Legal Support for Flood Damage Recovery

In 2021-2022, Queensland experienced devastating floods, an independent Deloitte Report into the South East Queensland floods revealed an estimated total cost of $7.7 billion. 

The floods affected over 500,000 people, resulting in an estimated human and social cost of $4.5 billion. Additionally, the impact on homes and businesses amounted to approximately $2 billion, affecting around 18,000 properties.

With a wet and unruly tropical summer again, from December 2023-February 2024, property owners and lessors are still recovering from multiple devastating weather events and natural disasters in Queensland.

Dealing with flood damage or a natural disaster as a property owner or lessor can be a challenging situation, particularly when it comes to understanding your rights and responsibilities as a landlord or tenant. 

Here’s a closer look at how flood damage affects both residential properties and commercial leases, and what you can do to navigate difficult circumstances where your property has suffered substantial damage:

Residential Properties Suffering Flood or Water Damage

When a residential property is affected by flood or water damage, it’s crucial to determine who bears the responsibility for rectifying the damages. 

According to the Real Estate Institute of Queensland (REIQ), once a property is under contract, the buyer assumes responsibility for any flood damage from 5:00pm on the next business day after signing the contract. Therefore, buyers are strongly advised to secure insurance coverage to address flood damage. It is recommended you contact your insurance as soon as possible after the event has occurred.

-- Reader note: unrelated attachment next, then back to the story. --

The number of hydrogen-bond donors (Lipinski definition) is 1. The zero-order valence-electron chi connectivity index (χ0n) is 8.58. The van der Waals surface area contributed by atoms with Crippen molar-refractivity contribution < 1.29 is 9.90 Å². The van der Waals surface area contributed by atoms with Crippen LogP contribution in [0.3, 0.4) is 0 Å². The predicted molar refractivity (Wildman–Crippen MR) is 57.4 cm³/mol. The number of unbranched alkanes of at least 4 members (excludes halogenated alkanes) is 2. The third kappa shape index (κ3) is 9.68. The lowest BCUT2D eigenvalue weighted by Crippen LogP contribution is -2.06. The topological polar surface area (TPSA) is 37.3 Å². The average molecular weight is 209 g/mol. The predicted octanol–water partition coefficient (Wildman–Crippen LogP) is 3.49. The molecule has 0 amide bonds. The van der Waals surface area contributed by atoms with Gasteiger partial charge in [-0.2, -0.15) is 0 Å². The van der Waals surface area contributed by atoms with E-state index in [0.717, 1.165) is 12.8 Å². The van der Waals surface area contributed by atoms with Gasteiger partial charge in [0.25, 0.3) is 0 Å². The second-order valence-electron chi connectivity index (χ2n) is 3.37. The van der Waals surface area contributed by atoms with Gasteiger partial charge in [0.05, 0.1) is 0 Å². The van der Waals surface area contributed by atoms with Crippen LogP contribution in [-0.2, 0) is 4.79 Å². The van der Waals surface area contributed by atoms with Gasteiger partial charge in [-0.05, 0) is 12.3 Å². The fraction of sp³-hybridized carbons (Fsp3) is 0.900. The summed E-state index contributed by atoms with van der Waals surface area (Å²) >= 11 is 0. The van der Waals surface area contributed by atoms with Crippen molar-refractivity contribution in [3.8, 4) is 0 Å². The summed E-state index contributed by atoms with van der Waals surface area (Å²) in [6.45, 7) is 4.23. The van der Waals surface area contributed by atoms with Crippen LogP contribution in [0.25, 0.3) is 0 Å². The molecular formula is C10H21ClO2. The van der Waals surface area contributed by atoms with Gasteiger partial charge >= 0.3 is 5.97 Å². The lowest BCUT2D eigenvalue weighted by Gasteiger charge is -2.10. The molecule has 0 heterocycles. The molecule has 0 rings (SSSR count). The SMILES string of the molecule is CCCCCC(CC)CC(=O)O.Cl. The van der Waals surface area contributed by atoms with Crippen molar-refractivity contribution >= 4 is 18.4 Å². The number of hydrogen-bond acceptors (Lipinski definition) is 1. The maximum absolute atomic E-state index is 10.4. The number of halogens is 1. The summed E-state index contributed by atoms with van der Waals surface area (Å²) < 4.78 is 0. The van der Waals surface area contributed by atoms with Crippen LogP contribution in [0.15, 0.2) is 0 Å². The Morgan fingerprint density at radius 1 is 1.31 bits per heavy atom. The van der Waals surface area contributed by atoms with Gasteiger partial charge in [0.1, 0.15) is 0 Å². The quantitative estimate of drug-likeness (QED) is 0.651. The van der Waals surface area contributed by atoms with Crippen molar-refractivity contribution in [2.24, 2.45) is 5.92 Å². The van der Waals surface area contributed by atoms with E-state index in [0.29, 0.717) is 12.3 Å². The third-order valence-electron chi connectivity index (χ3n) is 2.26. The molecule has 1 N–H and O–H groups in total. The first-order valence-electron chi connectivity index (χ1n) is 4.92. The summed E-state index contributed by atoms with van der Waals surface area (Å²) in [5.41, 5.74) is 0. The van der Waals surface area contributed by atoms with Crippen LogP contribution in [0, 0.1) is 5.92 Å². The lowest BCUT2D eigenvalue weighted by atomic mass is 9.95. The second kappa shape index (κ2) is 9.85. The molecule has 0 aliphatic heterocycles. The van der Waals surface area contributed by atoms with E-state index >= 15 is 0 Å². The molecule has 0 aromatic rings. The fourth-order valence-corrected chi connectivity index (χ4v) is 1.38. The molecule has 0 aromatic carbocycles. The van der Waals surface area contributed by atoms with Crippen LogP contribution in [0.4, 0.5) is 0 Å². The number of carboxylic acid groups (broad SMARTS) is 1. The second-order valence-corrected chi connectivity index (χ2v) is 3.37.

In the event of severe damage rendering the property uninhabitable, buyers may have the right to terminate the contract under section 64 of the Property Law Act 1974 (Qld) and seek a refund of any monies paid.

Commercial and Retail Leases During Extreme Weather Events and Natural Disaster

For commercial and retail leases, determining responsibility for flood damage can be more complex. The terms of the lease agreement dictate who is responsible for repairs and restoration in the event of flood damage. In retail leases, the lessor typically bears responsibility for repairing structural damage to the premises. However, for commercial leases, the allocation of responsibility may vary depending on the lease terms. Lessees are entitled to reduced rent if the property becomes unfit for occupation and use due to flood damage, as provided by Section 105 of the Property Law Act 1974 (Qld). However, this entitlement may be overridden if the lease agreement specifies otherwise.

Termination of Lease Rights After Severe Flood Damage

Lessors may have the power to terminate a lease in the event of severe flood damage, subject to the terms of the lease agreement. Typically, a damage and destruction clause would allow the lessor to terminate the lease if the property requires rebuilding due to flood damage. However, mere flood damage may not be sufficient grounds for termination, and specific conditions and time limits may apply.

Understanding the implications of flood damage on property contracts, forms of property and leases is essential for both landlords and tenants. Reviewing lease agreements and seeking legal advice can help clarify rights and obligations in the event of flood damage. 

Navigating flood damage to your property requires careful consideration of legal obligations and contractual rights. By being proactive and seeking professional guidance, you can effectively manage the impact of flood damage and protect your interests.

If you require assistance with lease disputes or property contracts in Queensland, our property team at NB Property Lawyers are here to help.

Book your free consultation here.

Connect with Kayleigh Swift

Kayleigh Swift is the Director NB Property Law, where she also showcases her expertise in Commercial and Residential property matters. Prior to joining NoBorders Law Group, Kayleigh was part of a commercial property team in a mid-sized firm and held a position in a local council’s property department.

Kayleigh Swift
[email protected]
(07) 3876 5111